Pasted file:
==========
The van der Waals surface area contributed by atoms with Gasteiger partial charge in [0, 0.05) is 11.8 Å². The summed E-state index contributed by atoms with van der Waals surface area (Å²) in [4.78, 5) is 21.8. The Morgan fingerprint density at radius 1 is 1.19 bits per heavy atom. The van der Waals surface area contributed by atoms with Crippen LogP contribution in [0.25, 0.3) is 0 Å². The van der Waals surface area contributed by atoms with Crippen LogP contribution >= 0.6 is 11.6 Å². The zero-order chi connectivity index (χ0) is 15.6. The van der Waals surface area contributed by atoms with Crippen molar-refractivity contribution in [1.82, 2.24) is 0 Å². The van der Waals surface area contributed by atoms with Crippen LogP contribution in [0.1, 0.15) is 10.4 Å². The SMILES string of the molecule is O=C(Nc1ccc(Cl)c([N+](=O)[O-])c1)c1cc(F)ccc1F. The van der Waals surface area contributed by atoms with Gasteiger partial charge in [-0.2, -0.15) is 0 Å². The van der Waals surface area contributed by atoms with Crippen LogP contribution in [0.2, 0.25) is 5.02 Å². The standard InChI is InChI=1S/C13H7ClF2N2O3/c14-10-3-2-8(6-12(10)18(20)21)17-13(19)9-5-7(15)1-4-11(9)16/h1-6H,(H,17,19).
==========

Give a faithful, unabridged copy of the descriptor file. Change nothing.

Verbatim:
The van der Waals surface area contributed by atoms with Gasteiger partial charge in [0, 0.05) is 11.8 Å². The summed E-state index contributed by atoms with van der Waals surface area (Å²) in [4.78, 5) is 21.8. The Morgan fingerprint density at radius 1 is 1.19 bits per heavy atom. The van der Waals surface area contributed by atoms with Crippen LogP contribution in [0.25, 0.3) is 0 Å². The van der Waals surface area contributed by atoms with Crippen LogP contribution >= 0.6 is 11.6 Å². The zero-order chi connectivity index (χ0) is 15.6. The van der Waals surface area contributed by atoms with Crippen molar-refractivity contribution in [1.82, 2.24) is 0 Å². The van der Waals surface area contributed by atoms with Crippen LogP contribution in [0.1, 0.15) is 10.4 Å². The SMILES string of the molecule is O=C(Nc1ccc(Cl)c([N+](=O)[O-])c1)c1cc(F)ccc1F. The van der Waals surface area contributed by atoms with Gasteiger partial charge in [-0.2, -0.15) is 0 Å². The van der Waals surface area contributed by atoms with Crippen LogP contribution in [0.2, 0.25) is 5.02 Å². The standard InChI is InChI=1S/C13H7ClF2N2O3/c14-10-3-2-8(6-12(10)18(20)21)17-13(19)9-5-7(15)1-4-11(9)16/h1-6H,(H,17,19).